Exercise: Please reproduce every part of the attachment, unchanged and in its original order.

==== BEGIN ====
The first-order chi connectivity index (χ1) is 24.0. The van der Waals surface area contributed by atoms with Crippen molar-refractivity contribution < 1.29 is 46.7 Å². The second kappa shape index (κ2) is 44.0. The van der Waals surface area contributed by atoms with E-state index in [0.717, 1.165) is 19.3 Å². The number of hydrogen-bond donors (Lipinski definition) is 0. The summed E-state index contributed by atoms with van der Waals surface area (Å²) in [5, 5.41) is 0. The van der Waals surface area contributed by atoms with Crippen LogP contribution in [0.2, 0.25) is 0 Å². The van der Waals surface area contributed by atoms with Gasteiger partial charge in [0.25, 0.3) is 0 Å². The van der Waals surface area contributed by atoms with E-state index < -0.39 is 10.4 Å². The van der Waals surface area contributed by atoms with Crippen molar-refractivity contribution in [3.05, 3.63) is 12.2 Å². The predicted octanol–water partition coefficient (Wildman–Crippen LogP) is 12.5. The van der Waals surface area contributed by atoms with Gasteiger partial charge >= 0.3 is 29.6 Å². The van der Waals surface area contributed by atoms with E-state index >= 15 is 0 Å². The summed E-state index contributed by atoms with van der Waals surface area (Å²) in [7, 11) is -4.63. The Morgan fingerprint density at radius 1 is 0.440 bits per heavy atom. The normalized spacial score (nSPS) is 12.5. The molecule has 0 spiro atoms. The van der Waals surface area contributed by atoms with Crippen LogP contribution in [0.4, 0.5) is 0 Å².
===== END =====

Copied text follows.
The first-order chi connectivity index (χ1) is 24.0. The van der Waals surface area contributed by atoms with Crippen molar-refractivity contribution < 1.29 is 46.7 Å². The second kappa shape index (κ2) is 44.0. The van der Waals surface area contributed by atoms with E-state index in [0.717, 1.165) is 19.3 Å². The number of hydrogen-bond donors (Lipinski definition) is 0. The summed E-state index contributed by atoms with van der Waals surface area (Å²) in [5, 5.41) is 0. The van der Waals surface area contributed by atoms with Crippen LogP contribution in [0.2, 0.25) is 0 Å². The van der Waals surface area contributed by atoms with Gasteiger partial charge in [0.25, 0.3) is 0 Å². The van der Waals surface area contributed by atoms with E-state index < -0.39 is 10.4 Å². The van der Waals surface area contributed by atoms with Crippen molar-refractivity contribution in [3.05, 3.63) is 12.2 Å². The predicted octanol–water partition coefficient (Wildman–Crippen LogP) is 12.5. The van der Waals surface area contributed by atoms with Gasteiger partial charge >= 0.3 is 29.6 Å². The van der Waals surface area contributed by atoms with E-state index >= 15 is 0 Å². The summed E-state index contributed by atoms with van der Waals surface area (Å²) in [7, 11) is -4.63. The Morgan fingerprint density at radius 1 is 0.440 bits per heavy atom. The normalized spacial score (nSPS) is 12.5. The molecule has 0 spiro atoms. The van der Waals surface area contributed by atoms with Crippen LogP contribution in [0.4, 0.5) is 0 Å².